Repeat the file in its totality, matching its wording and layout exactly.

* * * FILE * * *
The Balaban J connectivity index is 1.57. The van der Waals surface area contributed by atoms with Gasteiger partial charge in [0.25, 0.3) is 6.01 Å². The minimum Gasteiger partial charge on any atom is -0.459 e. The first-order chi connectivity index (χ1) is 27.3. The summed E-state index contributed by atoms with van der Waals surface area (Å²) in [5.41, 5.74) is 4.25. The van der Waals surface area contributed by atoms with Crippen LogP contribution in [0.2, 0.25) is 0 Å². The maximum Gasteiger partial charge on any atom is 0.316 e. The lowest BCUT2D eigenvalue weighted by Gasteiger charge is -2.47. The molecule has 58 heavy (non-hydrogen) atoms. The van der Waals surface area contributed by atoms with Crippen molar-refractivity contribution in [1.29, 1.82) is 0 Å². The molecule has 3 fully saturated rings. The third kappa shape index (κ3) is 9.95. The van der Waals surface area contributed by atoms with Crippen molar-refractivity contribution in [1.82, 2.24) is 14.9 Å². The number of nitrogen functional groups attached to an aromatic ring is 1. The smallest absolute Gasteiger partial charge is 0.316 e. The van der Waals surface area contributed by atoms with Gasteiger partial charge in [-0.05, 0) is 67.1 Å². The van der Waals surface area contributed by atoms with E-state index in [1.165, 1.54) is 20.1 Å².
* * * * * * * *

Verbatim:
The Balaban J connectivity index is 1.57. The van der Waals surface area contributed by atoms with Gasteiger partial charge in [0.25, 0.3) is 6.01 Å². The minimum Gasteiger partial charge on any atom is -0.459 e. The first-order chi connectivity index (χ1) is 27.3. The summed E-state index contributed by atoms with van der Waals surface area (Å²) in [5.41, 5.74) is 4.25. The van der Waals surface area contributed by atoms with Crippen LogP contribution in [0.2, 0.25) is 0 Å². The maximum Gasteiger partial charge on any atom is 0.316 e. The lowest BCUT2D eigenvalue weighted by Gasteiger charge is -2.47. The molecule has 58 heavy (non-hydrogen) atoms. The van der Waals surface area contributed by atoms with Crippen molar-refractivity contribution in [1.29, 1.82) is 0 Å². The molecule has 3 fully saturated rings. The third kappa shape index (κ3) is 9.95. The van der Waals surface area contributed by atoms with Crippen molar-refractivity contribution in [1.82, 2.24) is 14.9 Å². The number of nitrogen functional groups attached to an aromatic ring is 1. The smallest absolute Gasteiger partial charge is 0.316 e. The van der Waals surface area contributed by atoms with Gasteiger partial charge in [-0.05, 0) is 67.1 Å². The van der Waals surface area contributed by atoms with E-state index in [1.165, 1.54) is 20.1 Å².